Categorized | Editorial

Progress comes only with responsibility

Editorial – October 19, 2012

For some time now, months, even years there have been some events, occurrences, publications, debates, reports and in-actions  which have rolled by seemingly unnoticed by most, but not by everyone. Not by everyone we say, but there is a problem. For the few who notice, a good many of them will say or do nothing, others will give a view point, while still others will say to us, will suggest that we write about this or that!

The response often is, we do not have the resources to do justice, why don’t you write and we publicise? This is not about us, but everyone. However, what is the general complaint? “There is little or no leadership!” they would say. Leadership among whom or by whom, we would enquire? You have seen that mentioned in one way or the other.

It may well be difficult to pin that comment down, but generally when it is made reference is to government. Just like the government and leaders around government have been quick to say these days, the time is here to stop expecting government to do everything. Generally, though, that statement is about something specific, since when it comes down to the discussion, Montserrat is at a place where such statements can be confounded in many instances.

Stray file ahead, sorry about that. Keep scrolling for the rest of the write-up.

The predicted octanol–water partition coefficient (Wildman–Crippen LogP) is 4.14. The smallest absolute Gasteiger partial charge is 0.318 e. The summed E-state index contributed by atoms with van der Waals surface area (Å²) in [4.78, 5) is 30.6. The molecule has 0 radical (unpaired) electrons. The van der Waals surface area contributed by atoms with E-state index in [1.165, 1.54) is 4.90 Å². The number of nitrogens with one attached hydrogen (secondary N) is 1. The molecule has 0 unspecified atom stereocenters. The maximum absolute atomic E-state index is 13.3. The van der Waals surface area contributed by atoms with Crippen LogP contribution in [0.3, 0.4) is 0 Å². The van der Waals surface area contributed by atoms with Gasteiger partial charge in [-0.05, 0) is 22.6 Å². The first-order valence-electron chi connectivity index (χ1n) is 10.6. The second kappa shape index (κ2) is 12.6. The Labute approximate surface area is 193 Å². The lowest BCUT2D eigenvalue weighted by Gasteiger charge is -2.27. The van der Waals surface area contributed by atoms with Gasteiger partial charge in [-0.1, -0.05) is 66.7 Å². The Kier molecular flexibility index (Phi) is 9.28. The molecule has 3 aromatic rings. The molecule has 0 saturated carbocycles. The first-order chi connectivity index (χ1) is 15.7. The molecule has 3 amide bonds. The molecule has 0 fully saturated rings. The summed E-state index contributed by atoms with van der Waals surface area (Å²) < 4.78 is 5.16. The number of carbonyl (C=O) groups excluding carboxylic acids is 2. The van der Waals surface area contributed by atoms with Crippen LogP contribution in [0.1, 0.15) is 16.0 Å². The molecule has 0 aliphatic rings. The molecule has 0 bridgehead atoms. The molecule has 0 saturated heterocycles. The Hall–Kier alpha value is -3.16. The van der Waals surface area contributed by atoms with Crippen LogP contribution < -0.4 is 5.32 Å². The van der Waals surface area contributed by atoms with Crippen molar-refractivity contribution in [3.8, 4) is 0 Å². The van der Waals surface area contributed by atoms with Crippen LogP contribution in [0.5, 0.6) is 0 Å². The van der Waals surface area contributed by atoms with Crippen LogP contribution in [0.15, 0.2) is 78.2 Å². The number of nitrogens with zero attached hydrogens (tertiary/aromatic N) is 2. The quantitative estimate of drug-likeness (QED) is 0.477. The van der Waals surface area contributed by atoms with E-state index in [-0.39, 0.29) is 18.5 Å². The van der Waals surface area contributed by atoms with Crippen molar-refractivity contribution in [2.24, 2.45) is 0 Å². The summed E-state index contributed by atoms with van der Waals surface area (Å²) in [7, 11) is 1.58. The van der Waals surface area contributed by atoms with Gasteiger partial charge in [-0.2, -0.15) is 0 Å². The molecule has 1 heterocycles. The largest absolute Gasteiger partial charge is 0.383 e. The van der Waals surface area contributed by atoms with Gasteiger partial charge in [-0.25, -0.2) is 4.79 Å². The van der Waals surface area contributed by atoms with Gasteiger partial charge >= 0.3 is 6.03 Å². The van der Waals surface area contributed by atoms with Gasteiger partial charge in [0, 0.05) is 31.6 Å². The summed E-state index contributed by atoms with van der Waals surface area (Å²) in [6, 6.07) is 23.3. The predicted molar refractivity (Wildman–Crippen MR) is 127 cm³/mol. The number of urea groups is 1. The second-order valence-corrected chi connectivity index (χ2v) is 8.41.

The Commissioner of Police during his last press conference agreed concern that while crime figures have been decreasing, there is an escalation in a certain kind of crime, which is not common to Montserrat. He was not just referring to very violent homicides that have taken place recently. In considering this we will remember our numbers are very small.

The recent events, utterances, and even the silence of our leadership do leave a gaping hole and if nothing is done or no corrective action taken, things will only get worse. The tendency to attach importance and seek to assist institutions and sectors that are relevant only to some is a serious mistake, in that it is not usually to the benefit of many but rather to the few.

When the complaint was made that the merchants were hiking the prices of their goods well before those goods attract new tariff, up or down, the Premier advised the people should boycott and go to Antigua to shop,, or get themselves in shopping cooperatives. Big problem. The price control department had been shut down and there is no protective legislation in sight for consumers.

When the Premier was questioned about what could be done to curb the increased air fares, he responded that this is a free enterprise market. And, so it has been for everything. Outsourcing is supposed to be of benefit to an economy, but we cannot get it started. The Memorandum of Understanding signed on May 1, 2012 to bring about public reform about how we do business was not, um, really directed at the ‘local’ private sector. Of course not, when there are certain projects or contracts to be meted out, little attention is paid to how they are advertised locally, because, could it be that it is already known who will win the bid?